On Sunday Pauline one of my dearest friend, was in London for few days so we decided to check few shows at major galleries Tate Britain and Tate Modern.
I really don’t like to visit museums during the weekend as they are often too busy and I can’t really enjoy the show. However I must admit that it’s very pleasant to check exhibitions with friends and somehow you can forget to being in a crowded space!
So first stop was ‘Schwitters in Britain’, the first major exhibition to examine the late work of Kurt Schwitters, one of the major artists of European Modernism. By visiting the show I felt that my knowledge of art has been refreshed, it was amazing to stand before so many paintings and sculpture and have the opportunity to re-think about the whole concept of Merz – ‘the combination, for artistic purposes of all conceivable materials’, invented by Schwitters. I was amazed by the huge influence he had over artists such as Richard Hamilton, Eduardo Paolozzi and all the links I could make between his work and various contemporary artists I am working with.
The show also includes an exploration of Schwitters’s lasting legacy through commissions by artists Adam Chodzko and Laure Prouvost made in collaboration with Grizedale Arts. I loved very much these two new commissions and spent a great deal of time watching Prouvost’s video.
Second stop was Tate Modern, last weekend the Hyperlink festival was taking place in The Tanks and Turbine Hall. I had a look around and all the galleries were extremely busy, there were many different activities and children were running everywhere. Perhaps in the Turbine Hall families were making paper boats. I wish I had more time to join the events. For who is not familiar with Hyperlink, this is the first of eight festivals around the country happening as part of Circuit. Hyperlink has been curated by Tate Collective London, a group of young creatives aged 15–25 years, who produce dynamic programme for young audiences across Tate Modern and Tate Britain.
After a nice coffee we went upstairs to see ‘Lichtenstein: A Retrospective’, this well curated retrospective is Co-organised by The Art Institute of Chicago and Tate Modern and brings together 125 of his most definitive paintings and sculptures. This is a great opportunity to see and analyse Roy Lichtenstein’s work.
I totally recommend to see these shows, they are both very accessible.
Yesterday was a warm beautiful day in a (usually) grey London. I was stuck in the office all day so I could not enjoy the lovely sunshine. While being jealous of few people whom were passing by eating ice creams (a way too big ice-creams to be fair!) I realised that Edwin Burdis was performing later that day so I felt extremely happy, I knwe it was going to be a great fun.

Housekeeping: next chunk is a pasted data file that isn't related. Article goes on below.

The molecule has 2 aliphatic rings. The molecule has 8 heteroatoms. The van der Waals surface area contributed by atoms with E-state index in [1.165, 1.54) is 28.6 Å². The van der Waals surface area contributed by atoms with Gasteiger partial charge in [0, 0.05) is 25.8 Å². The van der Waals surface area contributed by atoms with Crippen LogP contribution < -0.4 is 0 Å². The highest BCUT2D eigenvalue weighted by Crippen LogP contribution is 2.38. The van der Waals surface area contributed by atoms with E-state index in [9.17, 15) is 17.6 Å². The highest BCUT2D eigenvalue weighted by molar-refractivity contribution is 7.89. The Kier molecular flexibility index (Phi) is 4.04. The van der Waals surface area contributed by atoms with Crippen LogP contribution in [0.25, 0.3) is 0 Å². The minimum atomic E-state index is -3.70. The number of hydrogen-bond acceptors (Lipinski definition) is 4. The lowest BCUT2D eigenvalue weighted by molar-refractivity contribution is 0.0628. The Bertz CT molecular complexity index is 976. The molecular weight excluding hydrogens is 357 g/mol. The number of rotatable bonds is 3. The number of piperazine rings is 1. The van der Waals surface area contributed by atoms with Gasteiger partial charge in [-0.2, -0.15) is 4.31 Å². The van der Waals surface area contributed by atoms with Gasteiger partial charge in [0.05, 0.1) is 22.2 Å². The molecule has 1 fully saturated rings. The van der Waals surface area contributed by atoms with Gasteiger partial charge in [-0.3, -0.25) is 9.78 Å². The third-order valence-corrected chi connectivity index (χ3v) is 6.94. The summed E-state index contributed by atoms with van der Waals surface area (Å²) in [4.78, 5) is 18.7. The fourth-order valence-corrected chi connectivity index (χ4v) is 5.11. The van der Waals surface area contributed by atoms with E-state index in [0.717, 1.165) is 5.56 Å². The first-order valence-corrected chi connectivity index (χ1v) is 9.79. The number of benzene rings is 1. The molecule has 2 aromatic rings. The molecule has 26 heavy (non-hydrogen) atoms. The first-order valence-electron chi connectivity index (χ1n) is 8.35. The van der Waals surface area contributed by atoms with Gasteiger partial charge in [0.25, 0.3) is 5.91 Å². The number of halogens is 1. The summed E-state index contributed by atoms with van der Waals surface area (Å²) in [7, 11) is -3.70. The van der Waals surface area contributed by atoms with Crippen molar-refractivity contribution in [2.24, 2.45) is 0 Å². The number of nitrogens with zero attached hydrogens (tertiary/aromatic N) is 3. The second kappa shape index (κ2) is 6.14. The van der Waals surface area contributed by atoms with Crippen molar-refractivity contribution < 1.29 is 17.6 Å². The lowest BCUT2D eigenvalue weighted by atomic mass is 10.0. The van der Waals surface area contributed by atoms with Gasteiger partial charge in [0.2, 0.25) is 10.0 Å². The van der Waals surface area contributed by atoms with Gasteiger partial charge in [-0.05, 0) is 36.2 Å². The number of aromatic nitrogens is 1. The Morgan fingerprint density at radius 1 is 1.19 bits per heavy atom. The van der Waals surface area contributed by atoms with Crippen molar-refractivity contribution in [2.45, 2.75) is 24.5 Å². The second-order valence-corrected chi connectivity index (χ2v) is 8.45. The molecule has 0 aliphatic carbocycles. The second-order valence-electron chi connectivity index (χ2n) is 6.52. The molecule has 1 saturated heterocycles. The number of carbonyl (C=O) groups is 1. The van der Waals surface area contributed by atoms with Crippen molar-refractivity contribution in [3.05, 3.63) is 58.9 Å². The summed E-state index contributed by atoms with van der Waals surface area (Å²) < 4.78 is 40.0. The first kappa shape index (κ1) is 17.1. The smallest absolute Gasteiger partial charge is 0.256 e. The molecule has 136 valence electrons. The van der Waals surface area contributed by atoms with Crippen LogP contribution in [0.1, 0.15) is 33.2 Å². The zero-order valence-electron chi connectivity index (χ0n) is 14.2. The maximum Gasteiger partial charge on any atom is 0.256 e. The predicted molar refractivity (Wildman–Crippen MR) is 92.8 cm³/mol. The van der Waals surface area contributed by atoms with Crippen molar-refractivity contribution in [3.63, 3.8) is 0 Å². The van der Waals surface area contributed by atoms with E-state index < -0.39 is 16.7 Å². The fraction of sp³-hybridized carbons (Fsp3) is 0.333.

So my friend artist Sarah Tew and I went to the performance and found an unusual setting, if you are familiar with Burdis’work you will know that usually the space in which he performs is quite minimal, however this time he painted few very big wood panels full of details and recreate almost a theatre scenography.
Edwin Burdis – The Fruit Machine – an opera and a painting, Corbridge Projects, consisted of over an hour of storytelling, Edwin was hiding behind the wood panels while speaking / making noises / singing to the audience.
I felt it was a great way to watch and feel a painting. Another element that frequently appears on his work is fig. I love the way figs are pictured as remind me of a penis, a vagina and a buttock, all at the same time. No I am not obsessed with sex, but this is a huge part of the artist’s work and it is often addressed in a sarcastic non vulgar way.
Here can you see what I mean?
Thank you Edwin for another great performance.
Yesterday artist David Paredes and I, went to the opening of ‘The Rococo Riots’, a solo show by our friend John Walter.
The opening was fun, good vibes for a good evening out. I always enjoy Vitrine‘s exhibitions especially the friendly attendees and the nice atmosphere. Alys Williams, the director is very welcoming, this is unfortunately a rare things nowadays in the Arts.
I was on my own looking at a painting when a photographer approached me, so we started to discuss about the painting before our eyes and ended up to speak about his war reportages. That is what I love about openings and art events.
John’s work is captivating and at times outrageous. I admire the way his paintings stand up proudly in front of the public. ‘The Rococo Riots’ is an exhibition of new paintings encapsulating the ornate, bold and iconoclastic vision of his maximalist aesthetic.
Here is my favourite piece.
I totally recommend to see this show!
First of all I was delighted to attend an opening on a Saturday evening, I don’t like it when during the week you are in a rush to go somewhere after work, so many openings and things to see. So Saturday I was in a really good mood after a full day of studio visits and that definitely helped me to enjoy the show.